However, there is a growing realisation that even with high levels of compliance, the tried and tested methodologies could be improved. Rigorous daily cleaning of all surfaces, but especially those that are likely to be touched by patients or staff, is essential. But in many settings, some of those surfaces are more likely than others to be touched by multiple people throughout the day. Under those circumstances the idea of a once-a-day disinfection could be inadequate and put patients and staff at increased risk. In reality, studies show that with various people coming into a patient’s room during a normal day, a bed rail could be touched around 250 times by nurses, medical staff, clinical and non-clinical staff, and visitors.
The latest thinking is to adopt a more targeted approach. All areas are cleaned and disinfected daily, as before, but additional attention and focus is paid to frequent touch and high-risk surfaces. In practice, this means items such as bed rails, table-tops and light switches are cleaned much more often. Going further, studies suggest that additional disinfection at the point of care (where three elements come together: patient, healthcare worker and care or treatment involving contact with the patient or their surroundings) will help reduce infection rates. This can be distilled into five critical points:
Before placing a food/drink on an over-bed table
After any procedure involving faeces or respiratory secretions within the patient bed space
Before/after any aseptic practice (wounds, lines, etc.)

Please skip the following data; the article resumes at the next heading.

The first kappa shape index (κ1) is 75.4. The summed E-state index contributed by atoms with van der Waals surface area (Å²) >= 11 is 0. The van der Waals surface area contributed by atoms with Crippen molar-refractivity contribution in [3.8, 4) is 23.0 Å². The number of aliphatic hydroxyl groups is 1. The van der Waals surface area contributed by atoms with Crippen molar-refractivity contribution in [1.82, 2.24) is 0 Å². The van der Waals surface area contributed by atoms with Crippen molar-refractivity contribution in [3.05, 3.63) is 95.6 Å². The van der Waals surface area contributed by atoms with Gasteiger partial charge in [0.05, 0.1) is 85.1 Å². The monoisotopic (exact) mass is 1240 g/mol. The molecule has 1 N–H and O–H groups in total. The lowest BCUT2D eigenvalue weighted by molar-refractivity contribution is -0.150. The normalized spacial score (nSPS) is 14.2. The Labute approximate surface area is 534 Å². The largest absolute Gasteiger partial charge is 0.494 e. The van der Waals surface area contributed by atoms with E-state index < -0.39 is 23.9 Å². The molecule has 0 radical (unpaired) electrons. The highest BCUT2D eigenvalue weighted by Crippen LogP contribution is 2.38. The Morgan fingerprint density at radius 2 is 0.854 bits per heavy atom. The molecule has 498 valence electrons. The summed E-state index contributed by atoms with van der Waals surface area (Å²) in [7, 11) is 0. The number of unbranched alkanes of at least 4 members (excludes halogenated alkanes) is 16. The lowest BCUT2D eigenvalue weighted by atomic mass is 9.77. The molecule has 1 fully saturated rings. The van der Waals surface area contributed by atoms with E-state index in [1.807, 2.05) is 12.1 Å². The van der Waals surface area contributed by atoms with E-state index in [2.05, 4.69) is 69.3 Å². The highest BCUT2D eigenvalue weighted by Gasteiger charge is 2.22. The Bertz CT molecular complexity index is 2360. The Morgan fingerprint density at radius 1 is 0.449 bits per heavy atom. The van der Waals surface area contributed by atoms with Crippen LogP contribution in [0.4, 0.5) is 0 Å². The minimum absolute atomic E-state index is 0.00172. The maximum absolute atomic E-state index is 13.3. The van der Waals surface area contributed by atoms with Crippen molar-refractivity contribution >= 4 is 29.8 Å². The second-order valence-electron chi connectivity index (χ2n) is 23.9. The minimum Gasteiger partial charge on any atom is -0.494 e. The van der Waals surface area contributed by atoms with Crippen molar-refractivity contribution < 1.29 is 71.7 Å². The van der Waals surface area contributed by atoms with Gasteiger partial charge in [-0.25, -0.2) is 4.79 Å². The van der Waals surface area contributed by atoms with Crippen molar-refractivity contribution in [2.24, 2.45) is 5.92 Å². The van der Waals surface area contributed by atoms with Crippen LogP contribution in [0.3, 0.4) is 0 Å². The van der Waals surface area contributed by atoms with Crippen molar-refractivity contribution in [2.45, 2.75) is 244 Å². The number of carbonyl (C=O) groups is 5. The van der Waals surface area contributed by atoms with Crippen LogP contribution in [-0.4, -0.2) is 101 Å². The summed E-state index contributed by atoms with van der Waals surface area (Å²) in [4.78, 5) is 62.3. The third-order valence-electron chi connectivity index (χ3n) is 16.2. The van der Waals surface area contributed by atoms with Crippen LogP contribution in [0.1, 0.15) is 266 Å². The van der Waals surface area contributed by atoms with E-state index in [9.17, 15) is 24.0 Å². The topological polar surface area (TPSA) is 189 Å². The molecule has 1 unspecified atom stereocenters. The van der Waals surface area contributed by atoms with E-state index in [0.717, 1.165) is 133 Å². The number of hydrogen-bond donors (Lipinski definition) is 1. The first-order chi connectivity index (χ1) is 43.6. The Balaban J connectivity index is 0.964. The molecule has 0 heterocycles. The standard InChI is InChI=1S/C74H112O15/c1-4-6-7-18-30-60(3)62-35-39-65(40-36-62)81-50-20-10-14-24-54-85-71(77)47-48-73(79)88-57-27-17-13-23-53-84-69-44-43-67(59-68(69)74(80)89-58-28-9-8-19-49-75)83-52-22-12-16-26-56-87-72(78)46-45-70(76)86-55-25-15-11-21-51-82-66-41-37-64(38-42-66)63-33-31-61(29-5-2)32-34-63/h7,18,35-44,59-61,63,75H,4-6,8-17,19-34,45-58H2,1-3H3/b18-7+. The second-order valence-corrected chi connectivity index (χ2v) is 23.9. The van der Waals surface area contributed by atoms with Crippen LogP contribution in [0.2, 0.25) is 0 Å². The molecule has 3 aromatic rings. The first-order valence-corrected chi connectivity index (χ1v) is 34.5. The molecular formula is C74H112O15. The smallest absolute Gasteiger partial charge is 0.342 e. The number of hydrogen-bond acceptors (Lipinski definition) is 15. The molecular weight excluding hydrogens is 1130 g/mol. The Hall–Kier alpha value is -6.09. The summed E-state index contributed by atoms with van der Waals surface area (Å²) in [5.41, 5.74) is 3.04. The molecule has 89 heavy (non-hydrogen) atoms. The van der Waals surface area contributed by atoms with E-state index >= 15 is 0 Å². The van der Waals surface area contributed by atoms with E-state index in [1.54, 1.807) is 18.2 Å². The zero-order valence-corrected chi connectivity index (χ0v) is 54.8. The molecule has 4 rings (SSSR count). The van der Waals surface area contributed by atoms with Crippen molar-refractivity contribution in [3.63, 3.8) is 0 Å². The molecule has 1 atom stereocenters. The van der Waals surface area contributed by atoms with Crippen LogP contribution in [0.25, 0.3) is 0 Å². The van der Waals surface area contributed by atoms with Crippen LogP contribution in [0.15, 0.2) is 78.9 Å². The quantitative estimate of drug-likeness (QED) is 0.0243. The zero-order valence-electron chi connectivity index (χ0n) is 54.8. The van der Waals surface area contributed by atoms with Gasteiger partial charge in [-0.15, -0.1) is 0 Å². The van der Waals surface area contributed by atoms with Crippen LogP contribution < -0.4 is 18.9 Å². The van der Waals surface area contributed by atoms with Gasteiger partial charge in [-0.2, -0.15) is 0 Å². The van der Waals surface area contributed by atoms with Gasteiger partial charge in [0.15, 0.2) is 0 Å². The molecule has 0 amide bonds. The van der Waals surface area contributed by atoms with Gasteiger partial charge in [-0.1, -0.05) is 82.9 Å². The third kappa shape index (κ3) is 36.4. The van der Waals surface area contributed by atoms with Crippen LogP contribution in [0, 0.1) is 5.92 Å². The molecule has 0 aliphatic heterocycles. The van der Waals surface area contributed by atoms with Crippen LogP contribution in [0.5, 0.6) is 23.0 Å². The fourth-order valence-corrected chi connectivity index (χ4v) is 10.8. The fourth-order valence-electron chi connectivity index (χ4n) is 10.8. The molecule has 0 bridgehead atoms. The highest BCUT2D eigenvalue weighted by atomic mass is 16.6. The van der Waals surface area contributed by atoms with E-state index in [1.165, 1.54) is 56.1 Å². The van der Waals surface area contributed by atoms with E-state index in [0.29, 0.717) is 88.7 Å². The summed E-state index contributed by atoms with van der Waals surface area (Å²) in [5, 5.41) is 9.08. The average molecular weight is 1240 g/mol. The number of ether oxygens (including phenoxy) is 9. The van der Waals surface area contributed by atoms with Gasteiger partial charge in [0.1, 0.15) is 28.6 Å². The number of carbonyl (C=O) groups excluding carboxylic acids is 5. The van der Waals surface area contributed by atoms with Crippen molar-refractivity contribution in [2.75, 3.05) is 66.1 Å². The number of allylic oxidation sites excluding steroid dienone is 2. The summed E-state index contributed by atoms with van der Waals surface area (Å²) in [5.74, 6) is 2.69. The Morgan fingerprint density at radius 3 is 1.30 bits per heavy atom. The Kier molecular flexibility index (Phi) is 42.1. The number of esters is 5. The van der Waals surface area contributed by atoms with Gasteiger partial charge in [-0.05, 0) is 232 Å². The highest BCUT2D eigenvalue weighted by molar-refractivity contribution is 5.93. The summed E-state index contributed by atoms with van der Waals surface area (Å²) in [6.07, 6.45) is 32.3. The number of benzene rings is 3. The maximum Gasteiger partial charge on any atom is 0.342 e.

After patient bathing (within bed space)
After any object used by/on a patient touches the floor
The idea is in effect to disinfect on demand and clean hands and disinfect surfaces before and after each of these critical moments. Put another way, it is everyone’s job to disinfect, but it is not everyone’s job to disinfect everything every time. However, to be effective these processes must be simple and accessible so that they can be completed whenever needed. They must also be acceptable to healthcare workers and visitors, for example the products used should be non-hazardous and non-irritating. Finally, processes must be fast because anything that adds time or becomes a burden is less likely to be done.
With hand hygiene and surface disinfection critical to these new as well as traditional approaches it follows that there will be innovations in these areas too.
The best healthcare sites globally have reduced their infection rates to around five per cent through diligence and a rigorous application of best practice. In the UK the average infection rate is nearer to ten per cent.
The World Health Organisation promotes hand hygiene through a number of high-profile initiatives. Its annual Clean Your Hands Day, for example, was established in 2005 and has been a global success. This and related WHO programmes are based around the concept of a multimodal hand hygiene improvement strategy. This incorporates five components or building blocks including system change, training, evaluation, awareness and an institutional safety climate that lead to long-term and sustainable improvements. This framework is complemented by the WHO’s focus on the five moments of hand hygiene – the critical times when healthcare professionals should wash their hands: before touching a patient; before a procedure; after body fluid exposure; after touching a patient; after touching patient surroundings.
These recommendations can mean a lot of washing during a normal day. This is not only time-consuming but conventional soaps can strip natural oils which protect the skin, leading to an increased risk of damage through conditions such as dermatitis. Under these circumstances it is sensible to use an alcohol-based hand sanitiser that kills pathogens faster than soap without removing protective oils.
Whatever products are chosen, they must be available and ready to use whenever required. Dispensers should be situated conveniently to encourage regular and proper use. At the same time, they should ideally contain enough product to prolong the interval between refills and therefore minimise the risk of outages and reduce necessary restocking burdens.